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The 8 Major Differences Between Domestic and International Market Research

Image of the post author Jodie Shaw

Entering a domestic market is one thing, but expanding overseas is something else entirely. Moving to a new, international market comes with a range of unique challenges that require a strategic approach with empirical methods.

It’s crucial to understand and anticipate these differences to avoid nasty surprises and give yourself the best chance of success when entering a foreign market. This article will explore the key differences between market research in international and domestic markets.

How are international and domestic market research similar?

While the differences are vast, there are also some areas where domestic market research is similar to its international counterpart.

For example, certain research methods work well in both environments. Interviews, surveys, focus groups, secondary research, and experiments work well domestically and internationally. The way you analyse and process the data you collect will also stay roughly the same.

That said, the actual day-to-day process of market research in an international environment can sometimes be drastically different from what you’re used to back home.

What are the differences between domestic and international market research?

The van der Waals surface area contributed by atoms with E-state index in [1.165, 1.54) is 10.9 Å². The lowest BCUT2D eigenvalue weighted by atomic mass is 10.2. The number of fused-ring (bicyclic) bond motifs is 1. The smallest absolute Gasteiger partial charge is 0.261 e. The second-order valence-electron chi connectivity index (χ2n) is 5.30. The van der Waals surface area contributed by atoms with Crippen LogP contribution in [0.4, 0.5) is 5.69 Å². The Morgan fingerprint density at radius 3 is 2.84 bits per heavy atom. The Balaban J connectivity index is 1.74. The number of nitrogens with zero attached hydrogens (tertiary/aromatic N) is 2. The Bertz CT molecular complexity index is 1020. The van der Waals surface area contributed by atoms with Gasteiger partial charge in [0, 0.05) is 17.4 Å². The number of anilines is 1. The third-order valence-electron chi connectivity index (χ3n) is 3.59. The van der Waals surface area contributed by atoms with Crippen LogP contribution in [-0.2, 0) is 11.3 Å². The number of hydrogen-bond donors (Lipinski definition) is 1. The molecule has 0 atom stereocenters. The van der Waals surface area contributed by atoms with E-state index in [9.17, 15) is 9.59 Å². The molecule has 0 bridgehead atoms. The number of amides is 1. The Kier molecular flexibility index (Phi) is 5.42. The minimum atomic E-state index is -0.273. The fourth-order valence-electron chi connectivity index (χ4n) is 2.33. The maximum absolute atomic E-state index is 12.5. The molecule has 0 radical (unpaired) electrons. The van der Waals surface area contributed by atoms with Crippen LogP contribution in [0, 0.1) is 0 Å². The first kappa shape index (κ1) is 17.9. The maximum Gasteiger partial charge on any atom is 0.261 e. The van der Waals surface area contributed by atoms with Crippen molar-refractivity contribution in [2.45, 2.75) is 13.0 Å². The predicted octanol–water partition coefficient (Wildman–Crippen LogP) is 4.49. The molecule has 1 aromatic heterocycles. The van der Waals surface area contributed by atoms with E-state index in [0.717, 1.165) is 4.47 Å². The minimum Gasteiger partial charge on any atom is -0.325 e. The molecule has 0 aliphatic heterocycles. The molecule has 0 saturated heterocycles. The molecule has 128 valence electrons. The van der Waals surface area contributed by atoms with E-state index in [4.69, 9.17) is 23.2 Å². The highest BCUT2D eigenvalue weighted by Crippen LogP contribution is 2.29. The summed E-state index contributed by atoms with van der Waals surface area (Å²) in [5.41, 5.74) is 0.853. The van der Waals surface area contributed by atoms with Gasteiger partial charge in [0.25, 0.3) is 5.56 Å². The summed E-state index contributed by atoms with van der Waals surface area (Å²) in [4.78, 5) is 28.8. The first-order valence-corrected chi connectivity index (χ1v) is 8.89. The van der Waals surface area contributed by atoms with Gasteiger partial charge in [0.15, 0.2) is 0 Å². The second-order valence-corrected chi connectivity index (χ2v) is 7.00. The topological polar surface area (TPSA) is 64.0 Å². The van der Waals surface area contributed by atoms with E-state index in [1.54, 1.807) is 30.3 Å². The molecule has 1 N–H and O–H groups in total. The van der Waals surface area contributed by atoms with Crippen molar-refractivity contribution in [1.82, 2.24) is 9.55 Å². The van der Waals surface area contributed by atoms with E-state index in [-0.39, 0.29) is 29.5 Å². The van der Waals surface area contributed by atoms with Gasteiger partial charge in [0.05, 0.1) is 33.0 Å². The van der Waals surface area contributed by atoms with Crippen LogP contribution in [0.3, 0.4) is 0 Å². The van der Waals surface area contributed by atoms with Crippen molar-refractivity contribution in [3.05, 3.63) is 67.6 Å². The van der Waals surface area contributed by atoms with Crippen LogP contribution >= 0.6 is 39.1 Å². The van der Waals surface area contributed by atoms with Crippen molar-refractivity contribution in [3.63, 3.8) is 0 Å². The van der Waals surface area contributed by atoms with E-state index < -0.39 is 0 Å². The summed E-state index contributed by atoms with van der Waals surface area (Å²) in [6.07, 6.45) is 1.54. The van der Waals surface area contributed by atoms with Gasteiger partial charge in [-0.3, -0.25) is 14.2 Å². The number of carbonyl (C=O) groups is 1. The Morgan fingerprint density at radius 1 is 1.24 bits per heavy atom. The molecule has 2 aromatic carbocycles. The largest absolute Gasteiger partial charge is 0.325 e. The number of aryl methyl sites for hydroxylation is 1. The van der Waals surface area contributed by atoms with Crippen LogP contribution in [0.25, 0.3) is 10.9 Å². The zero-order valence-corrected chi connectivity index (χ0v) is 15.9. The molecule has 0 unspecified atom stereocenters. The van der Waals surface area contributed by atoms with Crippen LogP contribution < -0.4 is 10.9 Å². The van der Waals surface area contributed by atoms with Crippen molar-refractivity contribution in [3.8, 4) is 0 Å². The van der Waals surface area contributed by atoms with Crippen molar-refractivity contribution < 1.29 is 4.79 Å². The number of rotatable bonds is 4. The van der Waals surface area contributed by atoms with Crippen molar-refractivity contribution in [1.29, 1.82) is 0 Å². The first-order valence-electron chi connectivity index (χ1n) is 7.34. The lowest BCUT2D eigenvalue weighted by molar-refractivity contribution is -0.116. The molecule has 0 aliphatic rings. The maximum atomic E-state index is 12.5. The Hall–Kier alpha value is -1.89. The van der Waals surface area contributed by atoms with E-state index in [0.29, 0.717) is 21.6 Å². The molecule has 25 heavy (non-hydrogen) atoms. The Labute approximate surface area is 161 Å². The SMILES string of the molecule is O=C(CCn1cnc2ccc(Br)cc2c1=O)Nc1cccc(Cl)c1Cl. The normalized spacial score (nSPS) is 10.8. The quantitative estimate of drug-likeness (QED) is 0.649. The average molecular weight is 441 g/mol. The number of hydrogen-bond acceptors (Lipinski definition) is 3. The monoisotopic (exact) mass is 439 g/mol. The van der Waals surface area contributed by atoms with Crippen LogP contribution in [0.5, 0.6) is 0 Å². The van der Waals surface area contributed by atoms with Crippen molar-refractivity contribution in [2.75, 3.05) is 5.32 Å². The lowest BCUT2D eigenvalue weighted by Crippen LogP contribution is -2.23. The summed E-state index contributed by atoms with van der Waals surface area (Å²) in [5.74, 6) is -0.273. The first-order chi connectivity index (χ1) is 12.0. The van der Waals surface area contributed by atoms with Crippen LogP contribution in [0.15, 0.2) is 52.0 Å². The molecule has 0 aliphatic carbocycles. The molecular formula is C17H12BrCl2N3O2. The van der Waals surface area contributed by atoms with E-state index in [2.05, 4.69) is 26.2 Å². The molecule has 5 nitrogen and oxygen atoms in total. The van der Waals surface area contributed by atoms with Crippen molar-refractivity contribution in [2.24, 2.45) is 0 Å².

1. It’s a different culture.

No matter how similar, every international market has nuances in its culture. This culture may be akin to your home market, like the US and Canada, or radically different, like the UK and Japan. But even with very similar cultures, there will still be significant differences to consider.

Here are some ways cultural differences can impact market research:

  • Language. Interacting with the people in your market, understanding the culture, and conducting research are all much harder in a foreign language. You’ll often need to hire translators to communicate effectively, and it’s easy for crucial details to get lost in translation. Note – this also includes different dialects within the same language.
  • Expectations and preferences. A product or service that works exceptionally well in your domestic market may fail dismally abroad simply due to different tastes and cultural norms. Understanding this will need to be a key part of your research.
  • Causing offence. It’s essential to respect the local culture in your target market and avoid offending with your research techniques. Everything from linguistic choices to the clothes you wear should be considered and researched beforehand.

Your research must be carefully designed to address these concerns and also work within them — certain types of research may not work very well in an overseas market.

2. There may be infrastructure issues.

If your business is based in a developed, industrialised part of the world, you may take some aspects of market research for granted. Things like reliable postal services, easy access to large venues for focus groups, and widespread internet connectivity are not a given in many parts of the world, which can significantly impact your research.